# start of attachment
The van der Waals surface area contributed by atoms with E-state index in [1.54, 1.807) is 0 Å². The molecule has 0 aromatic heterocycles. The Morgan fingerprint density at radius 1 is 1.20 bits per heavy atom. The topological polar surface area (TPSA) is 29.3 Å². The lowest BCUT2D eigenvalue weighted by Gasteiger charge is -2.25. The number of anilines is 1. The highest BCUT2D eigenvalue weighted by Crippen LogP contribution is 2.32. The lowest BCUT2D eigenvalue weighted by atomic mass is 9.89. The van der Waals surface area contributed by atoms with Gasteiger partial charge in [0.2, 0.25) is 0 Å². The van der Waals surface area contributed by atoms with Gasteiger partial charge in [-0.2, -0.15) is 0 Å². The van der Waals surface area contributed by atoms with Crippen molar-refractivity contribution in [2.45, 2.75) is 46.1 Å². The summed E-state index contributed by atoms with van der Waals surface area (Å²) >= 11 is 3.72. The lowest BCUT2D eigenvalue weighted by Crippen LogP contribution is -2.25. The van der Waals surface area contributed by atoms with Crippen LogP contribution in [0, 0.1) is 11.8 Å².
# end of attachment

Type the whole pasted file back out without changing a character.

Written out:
The van der Waals surface area contributed by atoms with E-state index in [1.54, 1.807) is 0 Å². The molecule has 0 aromatic heterocycles. The Morgan fingerprint density at radius 1 is 1.20 bits per heavy atom. The topological polar surface area (TPSA) is 29.3 Å². The lowest BCUT2D eigenvalue weighted by Gasteiger charge is -2.25. The number of anilines is 1. The highest BCUT2D eigenvalue weighted by Crippen LogP contribution is 2.32. The lowest BCUT2D eigenvalue weighted by atomic mass is 9.89. The van der Waals surface area contributed by atoms with Gasteiger partial charge in [0.2, 0.25) is 0 Å². The van der Waals surface area contributed by atoms with Gasteiger partial charge in [-0.2, -0.15) is 0 Å². The van der Waals surface area contributed by atoms with Crippen molar-refractivity contribution in [2.45, 2.75) is 46.1 Å². The summed E-state index contributed by atoms with van der Waals surface area (Å²) >= 11 is 3.72. The lowest BCUT2D eigenvalue weighted by Crippen LogP contribution is -2.25. The van der Waals surface area contributed by atoms with Crippen LogP contribution in [0, 0.1) is 11.8 Å².